By attending most planning meetings this year, I've talked to Cathy, Linda, Pam, and Sandy. But it was a chance to visit Dave Lee, which was more nostalgic than I expected. And I saw Principal Smyth five years ago, but our conversation was quite brief, and consisted of talking about education matters. So on this day, his presence enriched our memories.

I was touched by Dave’s enthusiasm for setting up arty photo shots. It was EXACTLY the way he did things 30 years ago. I noticed that he managed to take a number of shots within a matter of seconds, rather than the incredibly long hours in the old days. Balancing shapes, textures, light, line bland old-school colours. I tried to see the corridors and classrooms through his eyes.

When we went downstairs to the old students’ lounge, I mentioned that Don had worked with the Students Council to bring in some durable but inexpensive couches and coffee tables for us. He firmly said it was not to be a hangout where students went to instead of classes. We naively and completely agreed. I also remember some of the guys working to bring in pingpong tables. I don't know where they came from. Did some of the Woodworking students construct them? I don't remember that.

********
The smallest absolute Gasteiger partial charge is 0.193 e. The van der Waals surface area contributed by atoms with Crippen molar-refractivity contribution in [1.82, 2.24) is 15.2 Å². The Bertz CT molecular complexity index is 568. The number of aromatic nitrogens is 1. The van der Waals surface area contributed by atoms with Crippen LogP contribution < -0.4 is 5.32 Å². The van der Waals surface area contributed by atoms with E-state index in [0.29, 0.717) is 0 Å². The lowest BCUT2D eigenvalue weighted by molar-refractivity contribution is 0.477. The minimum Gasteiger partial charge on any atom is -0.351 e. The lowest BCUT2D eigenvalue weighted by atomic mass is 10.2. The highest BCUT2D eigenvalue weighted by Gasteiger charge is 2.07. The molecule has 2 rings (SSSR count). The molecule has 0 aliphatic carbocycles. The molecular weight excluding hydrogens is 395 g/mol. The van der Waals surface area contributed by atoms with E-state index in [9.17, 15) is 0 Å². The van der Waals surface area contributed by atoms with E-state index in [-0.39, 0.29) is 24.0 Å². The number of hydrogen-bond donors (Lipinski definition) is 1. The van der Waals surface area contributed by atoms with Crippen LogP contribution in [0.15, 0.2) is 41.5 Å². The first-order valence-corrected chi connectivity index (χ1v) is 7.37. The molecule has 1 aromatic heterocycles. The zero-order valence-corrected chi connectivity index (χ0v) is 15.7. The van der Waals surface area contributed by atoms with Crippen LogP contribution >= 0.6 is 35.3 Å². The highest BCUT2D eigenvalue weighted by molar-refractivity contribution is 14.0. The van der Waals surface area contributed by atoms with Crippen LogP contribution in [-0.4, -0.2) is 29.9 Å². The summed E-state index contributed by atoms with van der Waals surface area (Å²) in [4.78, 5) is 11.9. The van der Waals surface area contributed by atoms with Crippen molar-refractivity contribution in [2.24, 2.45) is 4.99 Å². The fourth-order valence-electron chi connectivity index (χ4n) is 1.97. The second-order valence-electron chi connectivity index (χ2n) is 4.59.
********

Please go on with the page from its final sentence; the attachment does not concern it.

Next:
But the large room contained a lot of tables and boxes with light fixtures and other stuff for the District. Any whispers of Pingpong tournaments were distant memories.

Pingpong was practically an art form once the tables were set up. Students lined up for chances to play against each other. There were frequent disagreements over who was next in line to play. I remember talk about a 24 hour competition, but I'm not sure if it ever happened.

Every room we entered or corner we turned brought vague memories. It didn't look the way it did at our 20 Year event. I could only remember 30 and 31 years ago.

I've always liked the old auditorium. It had more character than the rest of the school. We looked down through the window of Vice Principal Ken Brown’s office. Remember those indoor windows? But that space is also full of furniture and other storage items, so nobody could pull off a cheerleader practise, or one of those lame drama rehearsals.

I briefly stepped into the old typing room in the corner. I felt the teacher (was it Mrs. Holman?) marching down the aisle, screaming at me for wearing rings on all 8 fingers while trying to learn to type 120 wpm. That was a creepy memory better left unknown!

When we first thought about going on a tour, we were hoping to get a digital video camera and do a walking commentary. But none of us were able to beg, borrow or steal one. In the end, I'm not sure if it would have done justice to the musty odours, fallen ceiling tiles, "smell of teen spirit" or ghosts of past pranks.

- Connie Harrigan